TAMPA, Fla. Western Kentucky blew another big lead, then responded with another clutch performance.
Behind Courtney Lee's dazzling array of shots early and his free throws late, the 12th-seeded Hilltoppers advanced to the round of 16 for the first time in 15 years with a 72-63 victory over No. 13 San Diego on Sunday.
Now comes the toughest test.
Western Kentucky (29-6) will face top-seeded UCLA in the West Region semifinals in Phoenix. The Hilltoppers can only hope their three senior guards Lee, Tyrone Brazelton and Ty Rogers will carry them through another round.
"I'm not totally surprised that we're here," Hilltoppers coach Darrin Horn said. "We thought this was a special team coming into it. ... We've been telling these guys for two years, three years really, 'If we get there, we've got a real chance to make some noise."'
And a chance to prove how important guard play is in the tournament.
Lee, the Sun Belt Conference player of the year, finished with 29 points and seven rebounds. He had a huge 3-pointer that gave his team the lead for good with 6:17 remaining, then sank six straight free throws in the final 34 seconds to seal the victory.
Brazelton added 15 points for the Hilltoppers, who won for the 19th time in 20 games.
Rogers, who hit a 26-footer at the buzzer in overtime to beat Drake in the first round, had a much quieter afternoon offensively. He had five points, three rebounds and two assists. But he came up big on the defensive end, holding San Diego's Brandon Johnson to 4-of-15 shooting and 13 points.
"He's Mr. One Shining Moment right now," Horn said. "His defensive performance on Johnson was a huge key to the game. He had to work awful hard for what he did get, and Ty had him most of the time."
Gyno Pomare had 20 points and nine rebounds for the Toreros (22-14).
Devin Ginty's 3-pointer capped an 18-2 run that turned a lopsided game, 52-37, into a nail-biter with about 6 minutes to play.
That may have been the scare the Hilltoppers needed. After all, they lost a 16-point lead to Drake before prevailing on Rogers' buzzer-beater.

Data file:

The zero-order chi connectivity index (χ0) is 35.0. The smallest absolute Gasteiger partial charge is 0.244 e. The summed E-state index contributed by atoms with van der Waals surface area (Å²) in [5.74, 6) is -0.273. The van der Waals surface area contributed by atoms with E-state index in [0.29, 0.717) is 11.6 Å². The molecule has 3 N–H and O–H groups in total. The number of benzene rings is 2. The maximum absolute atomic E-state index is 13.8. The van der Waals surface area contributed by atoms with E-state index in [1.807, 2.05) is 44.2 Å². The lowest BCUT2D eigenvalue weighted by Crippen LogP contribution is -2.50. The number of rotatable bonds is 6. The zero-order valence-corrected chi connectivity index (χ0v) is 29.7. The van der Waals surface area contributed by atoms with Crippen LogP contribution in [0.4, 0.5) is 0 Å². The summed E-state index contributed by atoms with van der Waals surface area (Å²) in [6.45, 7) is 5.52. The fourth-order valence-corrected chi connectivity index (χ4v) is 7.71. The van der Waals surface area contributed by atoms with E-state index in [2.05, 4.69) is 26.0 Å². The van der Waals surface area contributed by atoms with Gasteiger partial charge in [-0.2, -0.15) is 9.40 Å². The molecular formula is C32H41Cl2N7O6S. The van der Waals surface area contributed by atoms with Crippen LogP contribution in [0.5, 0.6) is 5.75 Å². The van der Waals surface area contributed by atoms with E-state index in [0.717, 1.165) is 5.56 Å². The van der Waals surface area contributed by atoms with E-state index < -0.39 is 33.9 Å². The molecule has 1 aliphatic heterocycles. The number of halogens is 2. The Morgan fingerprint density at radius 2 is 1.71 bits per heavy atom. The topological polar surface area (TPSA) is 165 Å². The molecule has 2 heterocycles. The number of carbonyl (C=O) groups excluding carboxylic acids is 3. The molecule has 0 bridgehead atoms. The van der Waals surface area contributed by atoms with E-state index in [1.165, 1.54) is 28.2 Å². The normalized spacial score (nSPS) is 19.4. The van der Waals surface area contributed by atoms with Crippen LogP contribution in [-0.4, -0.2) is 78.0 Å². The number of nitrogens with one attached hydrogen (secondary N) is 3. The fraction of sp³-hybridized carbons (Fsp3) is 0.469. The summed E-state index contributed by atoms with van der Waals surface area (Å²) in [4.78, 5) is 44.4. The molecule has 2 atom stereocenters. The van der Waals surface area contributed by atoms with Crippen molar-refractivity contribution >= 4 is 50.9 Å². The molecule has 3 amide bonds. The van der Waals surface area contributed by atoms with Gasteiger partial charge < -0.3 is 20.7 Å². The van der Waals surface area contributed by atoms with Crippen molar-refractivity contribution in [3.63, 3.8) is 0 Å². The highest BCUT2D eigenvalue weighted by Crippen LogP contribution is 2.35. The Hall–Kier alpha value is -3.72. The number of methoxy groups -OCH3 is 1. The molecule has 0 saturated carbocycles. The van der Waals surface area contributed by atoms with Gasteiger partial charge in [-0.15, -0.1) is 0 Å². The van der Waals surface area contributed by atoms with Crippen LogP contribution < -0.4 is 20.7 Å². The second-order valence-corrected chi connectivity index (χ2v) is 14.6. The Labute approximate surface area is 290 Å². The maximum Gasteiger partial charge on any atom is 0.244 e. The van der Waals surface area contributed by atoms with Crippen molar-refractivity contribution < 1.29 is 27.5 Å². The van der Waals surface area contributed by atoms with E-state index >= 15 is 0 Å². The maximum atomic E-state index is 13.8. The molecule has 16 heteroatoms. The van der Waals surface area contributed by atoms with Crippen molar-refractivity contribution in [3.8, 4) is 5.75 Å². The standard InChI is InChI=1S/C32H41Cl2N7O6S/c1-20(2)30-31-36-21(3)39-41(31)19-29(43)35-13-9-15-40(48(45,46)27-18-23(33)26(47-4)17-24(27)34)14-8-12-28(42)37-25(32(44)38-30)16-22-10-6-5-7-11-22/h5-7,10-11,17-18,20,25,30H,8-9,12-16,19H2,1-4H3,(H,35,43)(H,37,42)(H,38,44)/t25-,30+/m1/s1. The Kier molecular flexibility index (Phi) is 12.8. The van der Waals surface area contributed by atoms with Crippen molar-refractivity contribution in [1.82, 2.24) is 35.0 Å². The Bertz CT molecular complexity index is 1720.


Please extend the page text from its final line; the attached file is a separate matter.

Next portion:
This time, Lee was the go-to guy.
"He hit a big shot, but he hit big shots all day," San Diego coach Bill Grier said. "I think he's a future NBA kid. He played a terrific game at the right time."
Lee's 3-pointer came a few seconds after Ginty gave San Diego a 55-54 lead, the Toreros' first since going up 5-4 early.
Brazelton hit another 3 a few minutes later, then Western Kentucky pulled away from the free throw line as San Diego kept missing shots.
"They got us out of our comfort zone and kind of sped us up a little bit," Pomare said. "Just sped it up too much."
Considering what Lee did in the first half, it was no surprise the 6-foot-5 Indiana native got the ball in the final minute.
The Hilltoppers shot 57 percent before the break, a sizzling start that helped them open a 10-point lead in the first 10-plus minutes. They stretched it 37-23 with an 8-0 spurt just before halftime.
And Lee was San Diego's main matchup problem.
Western Kentucky's leading scorer was 8-of-11 shooting and had 19 points in the first 20 minutes.
Maybe the Toreros should have known they were in for a long afternoon when they lost the opening tip and then watched Lee drive for an easy layup.
Lee added a bank shot, two runners in the lane and finished the first half 3-for-4 from 3-point range. The Toreros switched defenders several times in an effort to slow him down, but nothing worked.
Lee was clearly feeling it. He even waived off Rogers once before hitting a pull-up jumper in the lane.
Pomare kept the Toreros close, despite 17 turnovers and 4-of-15 shooting from 3-point range. After hitting 10 of 12 shots before fouling out in Friday's game, Pomare finished 7-of-10 from the field Sunday.
"We just didn't have enough left in the tank to finish it down the stretch," Grier said.
Western Kentucky did and got back to the round of 16 for the first time since 1993. The Tops are looking for better results. They lost to Florida State 81-78 in overtime in Charlotte, N.C., to end that season.
"One of our goals was to win the conference championship so we can position ourselves to come here and play games," Lee said. "We didn't want to stop with that. We wanted to come and make noise.
"We have a great team."